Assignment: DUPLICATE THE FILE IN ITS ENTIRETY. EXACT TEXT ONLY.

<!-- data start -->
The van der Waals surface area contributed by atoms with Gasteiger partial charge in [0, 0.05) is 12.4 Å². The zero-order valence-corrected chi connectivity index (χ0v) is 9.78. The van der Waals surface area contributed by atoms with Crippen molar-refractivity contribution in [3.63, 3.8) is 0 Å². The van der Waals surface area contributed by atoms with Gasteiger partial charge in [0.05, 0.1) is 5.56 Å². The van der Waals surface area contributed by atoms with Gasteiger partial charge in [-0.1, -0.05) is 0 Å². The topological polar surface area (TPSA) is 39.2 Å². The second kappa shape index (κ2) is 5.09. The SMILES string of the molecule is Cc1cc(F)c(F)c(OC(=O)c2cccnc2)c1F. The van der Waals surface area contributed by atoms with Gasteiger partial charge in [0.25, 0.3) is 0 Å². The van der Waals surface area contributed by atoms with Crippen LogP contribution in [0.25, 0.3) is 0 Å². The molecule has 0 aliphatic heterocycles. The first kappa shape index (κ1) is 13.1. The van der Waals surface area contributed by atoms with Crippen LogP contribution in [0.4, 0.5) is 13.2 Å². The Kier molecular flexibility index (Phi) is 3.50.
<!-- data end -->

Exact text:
The van der Waals surface area contributed by atoms with Gasteiger partial charge in [0, 0.05) is 12.4 Å². The zero-order valence-corrected chi connectivity index (χ0v) is 9.78. The van der Waals surface area contributed by atoms with Crippen molar-refractivity contribution in [3.63, 3.8) is 0 Å². The van der Waals surface area contributed by atoms with Gasteiger partial charge in [0.05, 0.1) is 5.56 Å². The van der Waals surface area contributed by atoms with Gasteiger partial charge in [-0.1, -0.05) is 0 Å². The topological polar surface area (TPSA) is 39.2 Å². The second kappa shape index (κ2) is 5.09. The SMILES string of the molecule is Cc1cc(F)c(F)c(OC(=O)c2cccnc2)c1F. The van der Waals surface area contributed by atoms with Gasteiger partial charge in [0.25, 0.3) is 0 Å². The van der Waals surface area contributed by atoms with Crippen LogP contribution in [0.25, 0.3) is 0 Å². The molecule has 0 aliphatic heterocycles. The first kappa shape index (κ1) is 13.1. The van der Waals surface area contributed by atoms with Crippen LogP contribution in [0.4, 0.5) is 13.2 Å². The Kier molecular flexibility index (Phi) is 3.50.